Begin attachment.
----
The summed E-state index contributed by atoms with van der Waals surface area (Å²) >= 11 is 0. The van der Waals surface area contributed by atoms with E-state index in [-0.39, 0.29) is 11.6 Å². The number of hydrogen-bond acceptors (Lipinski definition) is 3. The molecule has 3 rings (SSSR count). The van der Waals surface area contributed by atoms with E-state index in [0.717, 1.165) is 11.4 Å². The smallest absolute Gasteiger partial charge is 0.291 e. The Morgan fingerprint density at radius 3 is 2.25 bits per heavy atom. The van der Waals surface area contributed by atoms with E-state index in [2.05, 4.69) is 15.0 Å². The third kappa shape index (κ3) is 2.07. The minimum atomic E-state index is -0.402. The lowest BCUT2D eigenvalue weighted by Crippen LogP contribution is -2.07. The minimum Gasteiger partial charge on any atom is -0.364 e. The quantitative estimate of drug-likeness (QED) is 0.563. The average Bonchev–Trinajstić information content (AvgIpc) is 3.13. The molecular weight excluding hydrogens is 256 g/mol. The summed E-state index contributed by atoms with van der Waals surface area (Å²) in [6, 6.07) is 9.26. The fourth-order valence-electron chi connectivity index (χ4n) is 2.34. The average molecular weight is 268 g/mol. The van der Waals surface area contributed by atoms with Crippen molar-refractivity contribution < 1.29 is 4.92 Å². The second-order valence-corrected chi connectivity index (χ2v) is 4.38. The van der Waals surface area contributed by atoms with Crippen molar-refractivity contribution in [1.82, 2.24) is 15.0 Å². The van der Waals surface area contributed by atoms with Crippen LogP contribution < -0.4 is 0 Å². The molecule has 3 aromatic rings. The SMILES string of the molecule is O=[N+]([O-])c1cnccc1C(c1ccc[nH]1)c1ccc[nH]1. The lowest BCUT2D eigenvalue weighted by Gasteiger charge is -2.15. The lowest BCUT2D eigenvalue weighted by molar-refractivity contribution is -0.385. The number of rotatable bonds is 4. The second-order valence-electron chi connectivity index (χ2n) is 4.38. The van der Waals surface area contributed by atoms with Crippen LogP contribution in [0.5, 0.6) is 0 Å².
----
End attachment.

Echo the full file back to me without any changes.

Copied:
The summed E-state index contributed by atoms with van der Waals surface area (Å²) >= 11 is 0. The van der Waals surface area contributed by atoms with E-state index in [-0.39, 0.29) is 11.6 Å². The number of hydrogen-bond acceptors (Lipinski definition) is 3. The molecule has 3 rings (SSSR count). The van der Waals surface area contributed by atoms with E-state index in [0.717, 1.165) is 11.4 Å². The smallest absolute Gasteiger partial charge is 0.291 e. The Morgan fingerprint density at radius 3 is 2.25 bits per heavy atom. The van der Waals surface area contributed by atoms with E-state index in [2.05, 4.69) is 15.0 Å². The third kappa shape index (κ3) is 2.07. The minimum atomic E-state index is -0.402. The lowest BCUT2D eigenvalue weighted by Crippen LogP contribution is -2.07. The minimum Gasteiger partial charge on any atom is -0.364 e. The quantitative estimate of drug-likeness (QED) is 0.563. The average Bonchev–Trinajstić information content (AvgIpc) is 3.13. The molecular weight excluding hydrogens is 256 g/mol. The summed E-state index contributed by atoms with van der Waals surface area (Å²) in [6, 6.07) is 9.26. The fourth-order valence-electron chi connectivity index (χ4n) is 2.34. The average molecular weight is 268 g/mol. The van der Waals surface area contributed by atoms with Crippen molar-refractivity contribution < 1.29 is 4.92 Å². The second-order valence-corrected chi connectivity index (χ2v) is 4.38. The van der Waals surface area contributed by atoms with Crippen molar-refractivity contribution in [1.82, 2.24) is 15.0 Å². The van der Waals surface area contributed by atoms with Crippen LogP contribution < -0.4 is 0 Å². The molecule has 3 aromatic rings. The SMILES string of the molecule is O=[N+]([O-])c1cnccc1C(c1ccc[nH]1)c1ccc[nH]1. The lowest BCUT2D eigenvalue weighted by Gasteiger charge is -2.15. The lowest BCUT2D eigenvalue weighted by molar-refractivity contribution is -0.385. The number of rotatable bonds is 4. The second-order valence-electron chi connectivity index (χ2n) is 4.38. The van der Waals surface area contributed by atoms with Crippen LogP contribution in [0.5, 0.6) is 0 Å².